In another Biden era change, the Consumer Financial Protection Bureau has retracted a policy statement it issued last year on the ‘abusive’ standard of the Dodd-Frank Act.
Citing section 1031(d) of the Dodd-Frank Act, the CFPB said abusive acts were those which: materially interfere with someone’s ability to understand a product or service; take unreasonable advantage of someone’s lack of understanding; take unreasonable advantage of someone who cannot protect themself; or take unreasonable advantage of someone who reasonably relies on a company to act in their interests.
“Going forward, the CFPB intends to exercise its supervisory and enforcement authority consistent with the full scope of its statutory authority under the Dodd-Frank Act,” the bureau said.
The January 2020 statement was “inconsistent with the bureau’s duty” to use the standard outlined in Dodd-Frank, the agency said in a statement. In that statement, the bureau defined an abusive act as one which materially interferes with the ability of a consumer to understand a term or condition of a consumer financial product or service. An abusive act would also be one which takes unreasonable advantage of a lack of understanding on the part of the consumer of the material risks, costs, or conditions of the product or service; or the inability of the consumer to protect the interests of the consumer in selecting or using a consumer financial product or service; or the reasonable reliance by the consumer on a covered person to act in the interests of the consumer.
The January 2020 policy statement also said the bureau would focus on citing or challenging conduct as abusive in supervision and enforcement matters only when “the harm to consumers outweighs the benefit.” It said it would generally avoid “dual pleading” of abusiveness and unfairness or deception violations arising from all or nearly all the same facts, and alleging “stand alone” abusiveness violations that demonstrate clearly the nexus between cited facts and the bureau’s legal analysis. And the agency said it would seek monetary relief for abusiveness only when there was a lack of a good-faith effort to comply with the law, except when seeking restitution for injured consumers.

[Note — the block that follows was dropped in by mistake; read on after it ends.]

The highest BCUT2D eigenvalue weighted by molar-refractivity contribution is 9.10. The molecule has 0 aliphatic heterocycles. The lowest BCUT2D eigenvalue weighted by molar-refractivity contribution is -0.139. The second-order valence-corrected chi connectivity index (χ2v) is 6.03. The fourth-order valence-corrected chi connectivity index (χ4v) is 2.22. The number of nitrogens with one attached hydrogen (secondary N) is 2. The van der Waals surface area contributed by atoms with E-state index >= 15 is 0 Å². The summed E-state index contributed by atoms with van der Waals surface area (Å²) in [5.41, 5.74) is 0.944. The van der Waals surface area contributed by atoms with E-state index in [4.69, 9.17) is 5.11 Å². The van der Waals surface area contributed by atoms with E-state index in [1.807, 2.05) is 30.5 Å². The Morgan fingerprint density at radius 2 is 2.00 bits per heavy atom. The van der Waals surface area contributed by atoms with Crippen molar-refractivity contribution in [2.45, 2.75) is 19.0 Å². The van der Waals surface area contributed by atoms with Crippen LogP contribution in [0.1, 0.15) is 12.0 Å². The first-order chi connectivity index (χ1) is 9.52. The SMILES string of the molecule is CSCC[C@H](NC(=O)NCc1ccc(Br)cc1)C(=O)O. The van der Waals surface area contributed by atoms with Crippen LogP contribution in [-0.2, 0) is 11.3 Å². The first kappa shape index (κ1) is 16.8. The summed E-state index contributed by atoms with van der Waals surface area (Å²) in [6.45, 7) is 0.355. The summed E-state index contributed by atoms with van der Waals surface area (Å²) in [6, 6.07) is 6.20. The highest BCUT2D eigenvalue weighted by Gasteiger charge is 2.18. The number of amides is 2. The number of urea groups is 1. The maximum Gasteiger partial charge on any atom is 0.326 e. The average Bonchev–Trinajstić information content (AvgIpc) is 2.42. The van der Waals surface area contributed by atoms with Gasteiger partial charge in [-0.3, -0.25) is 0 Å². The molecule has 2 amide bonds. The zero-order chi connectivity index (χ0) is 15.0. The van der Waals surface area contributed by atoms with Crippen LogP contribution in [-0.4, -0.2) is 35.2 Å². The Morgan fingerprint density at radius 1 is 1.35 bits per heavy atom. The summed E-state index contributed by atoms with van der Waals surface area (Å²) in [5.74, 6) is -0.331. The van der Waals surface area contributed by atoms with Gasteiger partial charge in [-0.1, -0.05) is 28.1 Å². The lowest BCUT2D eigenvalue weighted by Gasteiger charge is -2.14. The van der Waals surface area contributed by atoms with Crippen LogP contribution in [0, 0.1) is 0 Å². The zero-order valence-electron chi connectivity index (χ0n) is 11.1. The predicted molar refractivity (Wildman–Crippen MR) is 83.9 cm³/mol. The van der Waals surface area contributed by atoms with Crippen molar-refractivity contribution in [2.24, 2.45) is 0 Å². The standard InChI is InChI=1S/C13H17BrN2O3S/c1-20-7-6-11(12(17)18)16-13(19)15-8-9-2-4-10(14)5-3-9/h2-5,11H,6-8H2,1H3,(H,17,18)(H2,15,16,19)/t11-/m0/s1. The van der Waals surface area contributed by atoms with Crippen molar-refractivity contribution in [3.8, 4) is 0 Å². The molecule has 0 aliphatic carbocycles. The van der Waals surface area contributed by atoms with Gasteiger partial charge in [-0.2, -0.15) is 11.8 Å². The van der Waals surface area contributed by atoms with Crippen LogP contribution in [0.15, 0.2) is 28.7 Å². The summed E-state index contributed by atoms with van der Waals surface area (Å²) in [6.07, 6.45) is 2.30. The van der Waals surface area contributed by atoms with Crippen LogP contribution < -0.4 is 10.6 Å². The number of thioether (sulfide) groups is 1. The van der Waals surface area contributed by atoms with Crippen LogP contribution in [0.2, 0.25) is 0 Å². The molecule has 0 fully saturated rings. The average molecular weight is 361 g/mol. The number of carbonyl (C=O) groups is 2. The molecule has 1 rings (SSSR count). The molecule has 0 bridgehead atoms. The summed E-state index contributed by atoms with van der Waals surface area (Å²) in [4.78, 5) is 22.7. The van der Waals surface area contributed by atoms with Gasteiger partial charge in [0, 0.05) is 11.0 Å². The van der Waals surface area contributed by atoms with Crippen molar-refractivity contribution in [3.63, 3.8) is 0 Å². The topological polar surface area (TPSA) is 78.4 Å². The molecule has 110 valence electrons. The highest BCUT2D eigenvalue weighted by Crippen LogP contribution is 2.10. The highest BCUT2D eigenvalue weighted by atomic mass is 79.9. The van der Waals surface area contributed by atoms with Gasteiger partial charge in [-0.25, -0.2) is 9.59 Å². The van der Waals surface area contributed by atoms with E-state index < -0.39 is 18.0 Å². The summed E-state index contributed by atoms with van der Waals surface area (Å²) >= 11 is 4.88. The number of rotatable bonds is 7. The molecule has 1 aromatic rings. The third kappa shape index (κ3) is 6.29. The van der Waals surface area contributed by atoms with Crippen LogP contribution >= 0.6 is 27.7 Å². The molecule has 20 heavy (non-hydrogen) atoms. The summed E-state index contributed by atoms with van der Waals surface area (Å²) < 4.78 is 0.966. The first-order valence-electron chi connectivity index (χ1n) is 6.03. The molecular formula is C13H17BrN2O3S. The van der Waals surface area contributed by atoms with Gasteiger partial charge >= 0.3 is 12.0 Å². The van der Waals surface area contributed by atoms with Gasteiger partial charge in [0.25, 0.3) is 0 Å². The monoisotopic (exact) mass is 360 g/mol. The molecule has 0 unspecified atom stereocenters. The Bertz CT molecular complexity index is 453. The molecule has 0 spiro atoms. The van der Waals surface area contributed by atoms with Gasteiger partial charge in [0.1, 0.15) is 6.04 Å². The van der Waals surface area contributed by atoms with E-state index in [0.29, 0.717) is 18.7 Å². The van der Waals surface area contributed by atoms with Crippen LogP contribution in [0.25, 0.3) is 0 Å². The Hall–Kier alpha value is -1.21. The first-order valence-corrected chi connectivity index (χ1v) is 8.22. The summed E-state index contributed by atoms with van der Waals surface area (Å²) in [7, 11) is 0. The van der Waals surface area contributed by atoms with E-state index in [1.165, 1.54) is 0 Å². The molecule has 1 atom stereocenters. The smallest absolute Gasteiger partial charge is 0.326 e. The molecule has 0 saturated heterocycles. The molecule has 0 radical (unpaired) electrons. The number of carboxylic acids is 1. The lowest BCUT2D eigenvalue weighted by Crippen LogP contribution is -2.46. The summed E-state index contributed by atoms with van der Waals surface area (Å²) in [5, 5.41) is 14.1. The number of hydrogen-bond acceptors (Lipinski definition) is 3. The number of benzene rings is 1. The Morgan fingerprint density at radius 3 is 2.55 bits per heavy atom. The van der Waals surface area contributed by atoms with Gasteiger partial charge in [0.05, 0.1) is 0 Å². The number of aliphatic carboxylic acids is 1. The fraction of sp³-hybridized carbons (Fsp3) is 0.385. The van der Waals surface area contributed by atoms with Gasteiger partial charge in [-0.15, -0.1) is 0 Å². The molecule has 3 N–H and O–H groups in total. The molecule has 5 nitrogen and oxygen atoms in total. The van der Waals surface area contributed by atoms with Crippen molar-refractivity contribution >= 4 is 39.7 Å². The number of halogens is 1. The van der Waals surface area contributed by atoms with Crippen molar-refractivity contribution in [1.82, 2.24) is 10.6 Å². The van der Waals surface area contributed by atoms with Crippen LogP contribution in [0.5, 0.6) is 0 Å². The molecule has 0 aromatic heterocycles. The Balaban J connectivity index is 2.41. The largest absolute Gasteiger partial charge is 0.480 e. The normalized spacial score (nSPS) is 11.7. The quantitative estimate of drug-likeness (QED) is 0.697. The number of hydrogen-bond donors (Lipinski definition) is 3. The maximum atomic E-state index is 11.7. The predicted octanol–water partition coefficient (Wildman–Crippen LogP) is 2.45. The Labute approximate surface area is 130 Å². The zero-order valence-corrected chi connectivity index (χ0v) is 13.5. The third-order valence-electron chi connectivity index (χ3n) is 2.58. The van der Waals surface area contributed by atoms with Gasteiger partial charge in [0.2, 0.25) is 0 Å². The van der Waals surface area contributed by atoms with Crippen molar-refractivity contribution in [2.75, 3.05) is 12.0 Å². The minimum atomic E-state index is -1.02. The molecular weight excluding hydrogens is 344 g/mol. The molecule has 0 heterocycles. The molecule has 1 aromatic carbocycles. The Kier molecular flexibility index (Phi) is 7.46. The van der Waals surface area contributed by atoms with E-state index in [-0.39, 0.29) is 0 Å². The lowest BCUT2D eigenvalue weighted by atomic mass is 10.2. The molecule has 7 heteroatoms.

The agency cited this failure to seek monetary relief in certain circumstances for abusive acts and practices in revoking the policy statement since it “undermined deterrence and was contrary to the CFPB’s mission of protecting consumers.”
“A policy of declining to enforce the full scope of Congress’s definition of an abusive practice harms both the consumers who were taken advantage of and the honest companies that have to compete against those that violate the law,” the CFPB said.
The agency recently delayed implementation of a Trump-era change to mortgage rules, signaling a possible reversal under the Biden administration.